Film Review: Fairy tale with a twist

Once upon a time there was a beautiful princess. Well, she wasn’t so much a princess as an unemployed nanny facing life on the street. And she wasn’t exactly beautiful, but she might be if you wiped the dirt off her face and replaced her ragged clothing with, er, anything else. Keeping this in mind, it’s pretty easy to see where Miss Pettigrew Lives for a Day is going. It’s Charles Dickens’ take on screwball.

As college students, many of us will find it all too easy to relate to Miss Guinevere Pettigrew (Frances McDormand). Dirt poor and freshly out of work, her job hunt doesn’t get off to the best of starts. Luckily for her, she quickly finds herself at the flat of aspiring actress Delysia Lafosse (Amy Adams), or at least the flat of her main squeeze. This encounter propels the fairy-tale plot and introduces the prudish Miss Pettigrew to a world she never even knew existed. And so begins the wildest day of her heretofore thoroughly unglamorous life.

As humble and homely as Miss Pettigrew is, Miss Lafosse is flamboyant and drop-dead gorgeous. Though it may seem like the latter is more developed, there is a reason the film is titled after the former. Not only is she enchanting and light on her feet, she is maternal, righteous and grounded. It is she who really believes in true love and puts an end to the fickle games of high society. Nevertheless, they are both rich and vibrant characters.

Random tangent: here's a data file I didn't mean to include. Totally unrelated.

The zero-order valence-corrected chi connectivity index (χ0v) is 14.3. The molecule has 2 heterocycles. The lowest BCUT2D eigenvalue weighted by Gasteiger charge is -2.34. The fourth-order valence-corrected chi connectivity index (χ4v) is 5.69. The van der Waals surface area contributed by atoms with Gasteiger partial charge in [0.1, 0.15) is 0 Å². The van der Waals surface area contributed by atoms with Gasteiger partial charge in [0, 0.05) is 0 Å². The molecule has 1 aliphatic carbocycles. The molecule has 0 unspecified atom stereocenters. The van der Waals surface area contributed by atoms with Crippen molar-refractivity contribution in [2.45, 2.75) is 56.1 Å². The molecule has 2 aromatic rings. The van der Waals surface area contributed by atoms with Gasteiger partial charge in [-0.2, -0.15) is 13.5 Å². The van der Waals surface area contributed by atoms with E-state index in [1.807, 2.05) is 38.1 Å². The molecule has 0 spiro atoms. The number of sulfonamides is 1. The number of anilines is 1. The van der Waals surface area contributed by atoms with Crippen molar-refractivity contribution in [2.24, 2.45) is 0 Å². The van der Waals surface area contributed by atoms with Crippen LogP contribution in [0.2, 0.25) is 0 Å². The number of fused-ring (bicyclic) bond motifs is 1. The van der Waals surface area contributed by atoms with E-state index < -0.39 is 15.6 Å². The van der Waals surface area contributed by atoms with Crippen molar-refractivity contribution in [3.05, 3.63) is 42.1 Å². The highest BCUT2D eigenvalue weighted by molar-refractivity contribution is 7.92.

Overall, everything about the film seems very natural and authentic. It wasn’t dreamt up by some ambitious screenwriter who had never lived during the relevant era. Instead, the story comes from the novel of the same name by Winifred Watson, who actually wrote during the late 1930s. The world was experiencing great upheaval with World War II and widespread economic depression and concern for declining morals was certainly not unfounded. As a result, it is easier to take seriously.

"There’s a real desperation behind (Delysia), driven by the bad times: the Depression in America, and the reality of the world going to war," Adams said. "She’s struggling to keep all the balls in the air, because if one falls, they all fall. She’s definitely an opportunist, and she definitely is manipulative. But her intentions are based purely on her survival instinct."

Irresistibly charming and all-around entertaining, viewers won’t be able to help but leave the theater smiling because it is everything film ever aspired to be. Miss Pettigrew Lives for a Day can boast a great feel to go along with its solid premise, surprisingly delightful score and overall charming setting.

Clocking in at just 92 minutes, it’s tempting to wish it were allowed to meander a little more. However, when you think about it, that’s just the way a fairy tale ought to be: short and sweet. Let them get on to living happily ever after.

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